Scotland politics

Scottish health board elections abandoned

hospital ward
Image caption Health board elections were piloted to improve confidence in the NHS

The Scottish government is to abandon the idea of directly elected health boards.

The idea was introduced by ministers to improve public confidence in the NHS, but a pilot of the move resulted in low voter turnout.

Ministers said a different pilot scheme, involving wider advertising of board positions, attracted a wider range of candidates.

It also involved changes to the application process for boards.

In the 2007 election, the SNP pledged to introduce elected health boards, citing concern that health authorities had not always properly listened to local views when considering changes to services.

Pilot elections were held in Fife and Dumfries and Galloway in 2010, in which 16 and 17-year-olds were allowed to vote for the first time.

'Local accountability'

But turnout was low, with fewer than one in five voting in Dumfries and Galloway, and one in 10 in Fife.

Health Secretary Alex Neil said: "This pilot project was designed to ensure that the views of local people about their NHS are heard effectively, and to encourage them to be more involved in how the health service is run.

"These pilots have demonstrated that the most effective approach was a pro-active approach from boards to advertising and recruiting to posts. I am confident that these new measures will help to increase public engagement and improve local accountability.

"I have now asked health boards across Scotland to look at these pilots with a view to expanding their own recruitment process for health board members.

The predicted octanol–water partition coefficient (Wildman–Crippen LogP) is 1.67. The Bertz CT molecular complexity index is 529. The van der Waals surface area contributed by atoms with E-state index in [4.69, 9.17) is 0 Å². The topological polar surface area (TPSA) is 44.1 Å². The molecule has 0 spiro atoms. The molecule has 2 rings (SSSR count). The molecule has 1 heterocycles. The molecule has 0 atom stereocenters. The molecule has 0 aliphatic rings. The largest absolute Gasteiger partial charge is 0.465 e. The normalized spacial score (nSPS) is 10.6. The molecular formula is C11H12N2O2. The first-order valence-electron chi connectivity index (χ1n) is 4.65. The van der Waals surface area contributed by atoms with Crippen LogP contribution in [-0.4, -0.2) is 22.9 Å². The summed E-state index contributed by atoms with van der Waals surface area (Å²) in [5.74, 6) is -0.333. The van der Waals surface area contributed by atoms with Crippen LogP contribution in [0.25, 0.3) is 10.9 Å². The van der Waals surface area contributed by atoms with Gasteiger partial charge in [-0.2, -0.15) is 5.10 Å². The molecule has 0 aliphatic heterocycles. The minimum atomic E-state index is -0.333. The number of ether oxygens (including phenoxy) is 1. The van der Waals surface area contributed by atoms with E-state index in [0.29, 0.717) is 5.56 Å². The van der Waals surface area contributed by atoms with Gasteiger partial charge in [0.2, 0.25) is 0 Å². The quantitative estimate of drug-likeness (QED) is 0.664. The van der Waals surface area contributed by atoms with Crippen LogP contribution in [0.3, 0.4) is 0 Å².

"I am confident that these measures will help to increase public engagement and improve local accountability more effectively than when we tested direct elections as part of the pilot."

Most of Scotland's NHS authorities either opposed or had doubts about direct elections to their health boards.

Some health bosses previously said the move could destabilise boards by pulling them into party politics, but the Scottish government said the concerns were not well-founded.

Nicola Sturgeon, who was health secretary when proposals were being discussed in 2008, said at the time that the scheme was "massively popular".

Scottish Liberal Democrat health spokesman Jim Hume the pilot schemes had been a "costly shambles".

He added: "Despite widespread concern, SNP ministers spent £773,000 on two pilots for directly elected health boards before performing a u-turn and abandoning the plans entirely.

"Scottish Liberal Democrats have always questioned the effectiveness of direct health board elections.

"With this wasteful venture now abandoned SNP ministers must get on with looking at more reasonable ways to improve the accountability of health boards, including using greater input from already-elected councillors."

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